Silvia Rindone, EY UK&I Retail Lead, comments: “Despite the long Jubilee bank holiday weekend at the start of June, today’s ONS retail sales data shows that consumers are feeling the pinch from the rising cost-of-living and are becoming more cautious about where and when they are spending. EY’s latest Future Consumer Index (FCI) found that 37% of low- and middle-income consumers are now only purchasing the essentials, compared to 26% in the last survey in February 2022, while 44% of low-income consumers are expecting their financial situation to worsen in the next 12 months. In stark contrast, just 15% of high-income consumers expect to be financially worse off in the next 12 months with 61% of this income bracket saying they are excited about spending money on things that will improve their lifestyle.
“The FCI data also highlights the growing disparities between these low-income consumers who are preparing to tighten their grip on finances and high-income consumers who are able to maintain spending levels – typical of a K-shaped recovery in which different groups experience different rates of recovery after a recession.
“A fall in consumer confidence is now having a clear impact on retailers’ bottom lines. EY-Parthenon’s profit warning analysis, released earlier this week, shows that half of all profit warnings issued in H1 2022 came from consumer-facing sectors, compared to a third in H1 2021, with most citing rising costs as the reason for the warning. The research underlines the difficulties companies face when trying to pass price increases on to consumers who are reducing their spending levels, which, in turn, is creating tensions along the supply chain and leading to high levels of unsold stock.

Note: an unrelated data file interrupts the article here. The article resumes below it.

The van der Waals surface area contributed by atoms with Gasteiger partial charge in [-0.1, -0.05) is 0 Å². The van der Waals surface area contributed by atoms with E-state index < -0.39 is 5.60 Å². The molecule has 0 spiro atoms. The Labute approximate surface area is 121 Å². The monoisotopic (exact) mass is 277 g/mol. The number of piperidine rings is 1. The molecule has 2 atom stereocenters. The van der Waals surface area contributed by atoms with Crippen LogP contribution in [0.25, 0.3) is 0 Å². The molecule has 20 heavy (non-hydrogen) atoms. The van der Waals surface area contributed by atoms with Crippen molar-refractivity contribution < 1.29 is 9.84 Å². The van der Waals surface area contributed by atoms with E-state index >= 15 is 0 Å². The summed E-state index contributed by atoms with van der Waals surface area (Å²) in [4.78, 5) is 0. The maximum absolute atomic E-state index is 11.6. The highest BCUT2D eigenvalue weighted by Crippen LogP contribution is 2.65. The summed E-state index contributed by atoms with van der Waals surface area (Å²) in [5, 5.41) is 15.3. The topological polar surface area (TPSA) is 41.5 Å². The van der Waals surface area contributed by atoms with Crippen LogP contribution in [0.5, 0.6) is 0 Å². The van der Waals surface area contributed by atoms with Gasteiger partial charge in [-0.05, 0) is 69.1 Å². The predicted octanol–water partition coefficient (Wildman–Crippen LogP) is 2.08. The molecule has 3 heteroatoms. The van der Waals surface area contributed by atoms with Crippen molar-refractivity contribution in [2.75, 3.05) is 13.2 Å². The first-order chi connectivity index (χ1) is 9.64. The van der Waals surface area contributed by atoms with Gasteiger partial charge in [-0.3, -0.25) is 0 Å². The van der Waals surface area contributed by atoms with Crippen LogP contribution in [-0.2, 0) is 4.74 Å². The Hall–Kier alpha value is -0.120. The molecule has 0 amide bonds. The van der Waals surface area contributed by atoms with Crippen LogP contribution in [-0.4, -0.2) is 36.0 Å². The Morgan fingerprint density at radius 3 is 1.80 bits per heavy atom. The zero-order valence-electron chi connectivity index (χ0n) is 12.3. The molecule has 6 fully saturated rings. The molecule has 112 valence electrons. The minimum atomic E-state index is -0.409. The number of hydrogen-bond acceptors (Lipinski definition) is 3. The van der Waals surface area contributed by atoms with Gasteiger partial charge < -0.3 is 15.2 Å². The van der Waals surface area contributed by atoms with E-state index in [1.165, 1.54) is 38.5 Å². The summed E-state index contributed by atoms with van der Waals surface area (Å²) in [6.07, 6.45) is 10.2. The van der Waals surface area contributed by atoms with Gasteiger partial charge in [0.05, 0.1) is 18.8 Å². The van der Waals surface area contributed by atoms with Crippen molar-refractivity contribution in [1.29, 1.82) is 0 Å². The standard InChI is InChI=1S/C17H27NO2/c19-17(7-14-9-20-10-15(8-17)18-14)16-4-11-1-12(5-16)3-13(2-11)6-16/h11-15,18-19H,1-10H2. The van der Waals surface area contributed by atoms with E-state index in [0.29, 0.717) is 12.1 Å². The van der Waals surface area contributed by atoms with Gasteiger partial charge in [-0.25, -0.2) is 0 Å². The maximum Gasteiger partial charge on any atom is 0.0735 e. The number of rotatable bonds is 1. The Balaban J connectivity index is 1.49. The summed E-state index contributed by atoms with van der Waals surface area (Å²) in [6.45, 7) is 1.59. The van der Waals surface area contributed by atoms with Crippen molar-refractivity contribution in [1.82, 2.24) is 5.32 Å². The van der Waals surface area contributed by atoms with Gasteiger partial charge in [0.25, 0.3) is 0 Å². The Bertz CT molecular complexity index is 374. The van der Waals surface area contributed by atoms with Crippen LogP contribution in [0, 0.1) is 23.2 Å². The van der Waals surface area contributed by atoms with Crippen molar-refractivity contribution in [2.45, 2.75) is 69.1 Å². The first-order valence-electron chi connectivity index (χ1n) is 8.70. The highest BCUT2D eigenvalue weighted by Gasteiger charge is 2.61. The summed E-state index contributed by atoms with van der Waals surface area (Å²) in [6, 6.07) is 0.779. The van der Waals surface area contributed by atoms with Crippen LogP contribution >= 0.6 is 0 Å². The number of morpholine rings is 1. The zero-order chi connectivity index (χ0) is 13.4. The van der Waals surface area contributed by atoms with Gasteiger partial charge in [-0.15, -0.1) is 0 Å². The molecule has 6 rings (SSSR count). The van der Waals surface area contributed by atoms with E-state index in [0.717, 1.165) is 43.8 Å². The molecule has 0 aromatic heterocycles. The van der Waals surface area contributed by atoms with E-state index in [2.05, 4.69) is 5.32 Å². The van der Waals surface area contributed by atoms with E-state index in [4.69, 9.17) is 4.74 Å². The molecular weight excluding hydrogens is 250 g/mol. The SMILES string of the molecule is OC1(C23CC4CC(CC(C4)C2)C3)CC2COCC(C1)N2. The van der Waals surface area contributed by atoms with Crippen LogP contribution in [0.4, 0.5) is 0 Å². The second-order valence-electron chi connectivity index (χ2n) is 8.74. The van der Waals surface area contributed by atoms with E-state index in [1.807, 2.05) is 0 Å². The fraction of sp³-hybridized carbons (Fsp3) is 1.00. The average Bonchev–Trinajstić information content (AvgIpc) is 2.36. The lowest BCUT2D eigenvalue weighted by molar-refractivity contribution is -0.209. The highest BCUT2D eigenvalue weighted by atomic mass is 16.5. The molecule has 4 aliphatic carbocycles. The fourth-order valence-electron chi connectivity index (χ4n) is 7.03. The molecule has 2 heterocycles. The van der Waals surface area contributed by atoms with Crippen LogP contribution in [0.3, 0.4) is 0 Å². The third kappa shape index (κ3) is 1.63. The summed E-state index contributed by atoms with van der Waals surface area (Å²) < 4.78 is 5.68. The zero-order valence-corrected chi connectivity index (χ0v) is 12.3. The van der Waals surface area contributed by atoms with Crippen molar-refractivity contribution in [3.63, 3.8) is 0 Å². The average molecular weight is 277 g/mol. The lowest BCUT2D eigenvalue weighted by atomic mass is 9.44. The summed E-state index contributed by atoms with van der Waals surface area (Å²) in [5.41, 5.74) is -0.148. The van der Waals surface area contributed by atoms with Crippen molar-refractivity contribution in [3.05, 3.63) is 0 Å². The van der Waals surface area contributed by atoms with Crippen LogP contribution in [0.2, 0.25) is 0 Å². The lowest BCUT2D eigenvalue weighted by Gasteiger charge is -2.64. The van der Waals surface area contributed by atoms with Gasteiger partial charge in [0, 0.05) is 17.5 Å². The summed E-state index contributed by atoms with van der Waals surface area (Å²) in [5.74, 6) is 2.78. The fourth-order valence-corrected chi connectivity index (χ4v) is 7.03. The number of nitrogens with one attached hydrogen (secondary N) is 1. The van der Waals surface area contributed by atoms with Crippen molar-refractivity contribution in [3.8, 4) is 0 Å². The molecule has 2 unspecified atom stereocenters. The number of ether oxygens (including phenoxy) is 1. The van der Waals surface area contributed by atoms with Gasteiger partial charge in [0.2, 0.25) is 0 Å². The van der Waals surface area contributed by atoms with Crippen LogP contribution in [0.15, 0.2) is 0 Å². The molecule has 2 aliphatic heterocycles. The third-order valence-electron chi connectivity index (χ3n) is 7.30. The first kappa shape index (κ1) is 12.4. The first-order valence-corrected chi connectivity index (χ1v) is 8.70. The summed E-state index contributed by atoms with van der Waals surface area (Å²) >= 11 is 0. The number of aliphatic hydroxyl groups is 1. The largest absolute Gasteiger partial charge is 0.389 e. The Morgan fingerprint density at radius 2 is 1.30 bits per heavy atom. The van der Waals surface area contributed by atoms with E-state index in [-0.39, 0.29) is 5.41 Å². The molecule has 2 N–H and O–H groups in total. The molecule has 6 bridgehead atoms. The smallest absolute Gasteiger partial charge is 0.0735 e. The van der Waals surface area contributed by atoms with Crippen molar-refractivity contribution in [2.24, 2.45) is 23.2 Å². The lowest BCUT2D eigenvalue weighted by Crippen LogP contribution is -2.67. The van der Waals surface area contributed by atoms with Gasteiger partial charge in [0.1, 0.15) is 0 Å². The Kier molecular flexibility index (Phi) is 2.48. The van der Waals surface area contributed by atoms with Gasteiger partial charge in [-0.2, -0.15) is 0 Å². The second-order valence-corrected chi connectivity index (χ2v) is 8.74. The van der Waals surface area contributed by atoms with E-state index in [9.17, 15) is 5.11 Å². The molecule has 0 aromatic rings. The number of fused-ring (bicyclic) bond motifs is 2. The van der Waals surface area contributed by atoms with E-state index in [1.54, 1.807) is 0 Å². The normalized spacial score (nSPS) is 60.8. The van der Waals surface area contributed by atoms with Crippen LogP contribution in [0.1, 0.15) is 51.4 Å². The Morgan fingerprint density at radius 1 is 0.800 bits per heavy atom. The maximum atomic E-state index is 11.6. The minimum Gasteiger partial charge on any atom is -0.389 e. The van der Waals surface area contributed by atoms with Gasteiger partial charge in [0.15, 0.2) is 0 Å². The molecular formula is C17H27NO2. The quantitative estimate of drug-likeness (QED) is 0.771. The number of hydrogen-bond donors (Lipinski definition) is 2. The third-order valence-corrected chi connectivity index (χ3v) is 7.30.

“Online retail sales also continued their downward trajectory. This was also reflected in the profit warnings analysis, with three-quarters of the FTSE Retailers issuing a warning in H1 2022 coming from companies which operate exclusively or mostly online. These companies have been particularly affected by the shift in sales back to ‘bricks and mortar’ stores and have been disproportionately affected by increasing delivery costs and product returns.
“Companies which are managing to adapt to the challenges are those developing robust plans to manage cost inflation and who have strong processes in place around cash management and inventory visibility. They also need to ensure they address consumers’ affordability concerns by selecting the right value strategy to retain cost conscious shoppers such as offering value for money or ‘own label’ options.”